The Immigration Consequences of Carrying a Concealed Weapon (MCL 750.227 (2)

One crime that has drawn legislative ire of late is Carrying a Concealed Weapon (MCL 750.227 (2). Carrying a concealed weapon which is often referred to as a CCW is a felony punishable by up to 5 years in prison and a $2,500 fine. Michigan does have a concealed pistol license (‘CPL’) law that allows individuals to carry a firearm if they meet the statutory requirements. While the 5-year felony is often worse than it may sound, one issue is the situation of immigration consequences. To discuss this matter in greater detail, we spoke to a few the top criminal defense lawyers in the state of Michigan.

Scott Grabel is the founder of Grabel and Associates and created what is considered by many the top criminal defense firm across the state of Michigan. Grabel spoke on the topic when he said, “CCW can generally equate to a probationary sentence but if someone is not an American citizen, we must be cautious in negotiations. A starting point is that the charge is generally not considered a crime of moral turpitude but there is no exact framework on this issue. A plea of no jail may sound appealing but not if it leads to deportation.”

Megan Smith is an Associate for Grabel and Associates and Tanis Schultz. Smith is known as a top criminal defense lawyer in Kent County and added her insight to this topic. Smith stated, “Some counties can view a CCW as an aggravated felony. When someone is here on a student visa or the like that can create a scenario where you should try the case as opposed to taking a sure thing with a plea. A certain plea on the criminal aspect can lead to uncertainty on the immigration front.”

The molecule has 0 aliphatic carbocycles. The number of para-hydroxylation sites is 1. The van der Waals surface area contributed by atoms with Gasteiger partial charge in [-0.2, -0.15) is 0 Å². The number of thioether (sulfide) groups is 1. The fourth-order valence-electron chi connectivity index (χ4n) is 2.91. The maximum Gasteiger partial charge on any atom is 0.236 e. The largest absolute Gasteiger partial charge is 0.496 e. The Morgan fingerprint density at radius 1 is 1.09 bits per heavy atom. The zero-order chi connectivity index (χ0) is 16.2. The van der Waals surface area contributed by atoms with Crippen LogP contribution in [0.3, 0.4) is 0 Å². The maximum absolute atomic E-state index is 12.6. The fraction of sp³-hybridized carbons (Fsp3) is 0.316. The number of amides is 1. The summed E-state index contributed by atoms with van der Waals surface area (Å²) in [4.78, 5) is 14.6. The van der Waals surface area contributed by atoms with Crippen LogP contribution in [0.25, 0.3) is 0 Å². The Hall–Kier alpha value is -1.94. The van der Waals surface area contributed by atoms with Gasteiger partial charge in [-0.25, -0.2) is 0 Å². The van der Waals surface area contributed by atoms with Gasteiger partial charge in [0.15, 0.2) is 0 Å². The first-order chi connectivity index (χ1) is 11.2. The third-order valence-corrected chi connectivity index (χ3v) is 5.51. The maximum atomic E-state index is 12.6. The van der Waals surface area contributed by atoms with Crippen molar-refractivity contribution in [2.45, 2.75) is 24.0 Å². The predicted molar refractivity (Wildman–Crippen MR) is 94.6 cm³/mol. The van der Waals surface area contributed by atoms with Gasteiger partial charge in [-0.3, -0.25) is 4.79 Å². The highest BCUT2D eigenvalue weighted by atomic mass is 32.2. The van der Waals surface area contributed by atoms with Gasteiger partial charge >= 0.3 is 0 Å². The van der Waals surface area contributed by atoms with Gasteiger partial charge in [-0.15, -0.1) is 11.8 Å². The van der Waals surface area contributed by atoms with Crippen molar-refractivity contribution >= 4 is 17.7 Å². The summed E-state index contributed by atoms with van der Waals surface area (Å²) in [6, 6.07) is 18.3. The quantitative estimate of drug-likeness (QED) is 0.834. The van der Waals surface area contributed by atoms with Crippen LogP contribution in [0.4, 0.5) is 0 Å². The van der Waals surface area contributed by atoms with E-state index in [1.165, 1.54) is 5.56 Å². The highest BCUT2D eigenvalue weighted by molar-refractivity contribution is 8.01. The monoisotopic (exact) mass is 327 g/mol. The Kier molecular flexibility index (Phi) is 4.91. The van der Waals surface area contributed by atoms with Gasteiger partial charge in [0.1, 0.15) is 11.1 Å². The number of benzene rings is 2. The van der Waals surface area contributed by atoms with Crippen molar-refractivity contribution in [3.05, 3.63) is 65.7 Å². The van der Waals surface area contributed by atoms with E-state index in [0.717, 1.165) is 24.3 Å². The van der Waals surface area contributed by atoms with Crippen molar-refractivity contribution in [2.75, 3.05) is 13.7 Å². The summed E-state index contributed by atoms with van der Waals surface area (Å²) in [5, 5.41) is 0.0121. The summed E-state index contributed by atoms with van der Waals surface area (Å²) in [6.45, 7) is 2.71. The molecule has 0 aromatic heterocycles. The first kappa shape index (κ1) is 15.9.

Nancy Eaton-Gordon is a top defense lawyer in Lenawee County, Michigan. Eaton-Gordon added “The charge can be a trap to deportation. This is one of those charges can fall into the “other” category and as such plea deals can be deceptive.”

Ravi Gurumurthy is a top criminal defense lawyer in Northern Michigan and a Senior Associate for Grabel and Associates. Gurumurthy added to the words of Eaton-Gordon by saying “When we look at the charge of CCW we must remember this is a firearms offense. Turn to 8 USC 1227 (a) (2) (c) and many litigators forget that this charge can be deemed unfavorable to deportation proceedings.”

Jordan Vahdat is a partner at Vahdat Weisman and is a successful civil litigator but also has been a prominent criminal defense lawyer. Vahdat said “When you turn to case law, there is not much published authority in the topic. When faced with dual immigration issues look to “Carden Everald Todd, 2006 WL 3485847 (BIA Oct. 26, 2006, unpublished). That case explains loopholes on this charge for immigration purposes.”

William Amadeo is a partner at McManus and Amadeo and a Senior Associate for Grabel and Associates. Amadeo is known as one of the top criminal defense lawyers across the state of Michigan. Amadeo indicated, “The concept of immigration consequences leads us to discuss if the charge is a crime of moral turpitude or an aggravated felony. There is no blueprint on this. The way this charge is processed in Washtenaw is a different version than how it would be determined in Shiawassee. To understand the charge is one thing, to study the compound immigration consequences is entirely different. Sometimes setting 12 in a both is more beneficial than signing a plea agreement.”

With all crimes, immigration consequences have become a forgotten issue and if defense counsel is not verse on both potential sanctions, the criminal defendant can have their rights compromised on multiple fronts.

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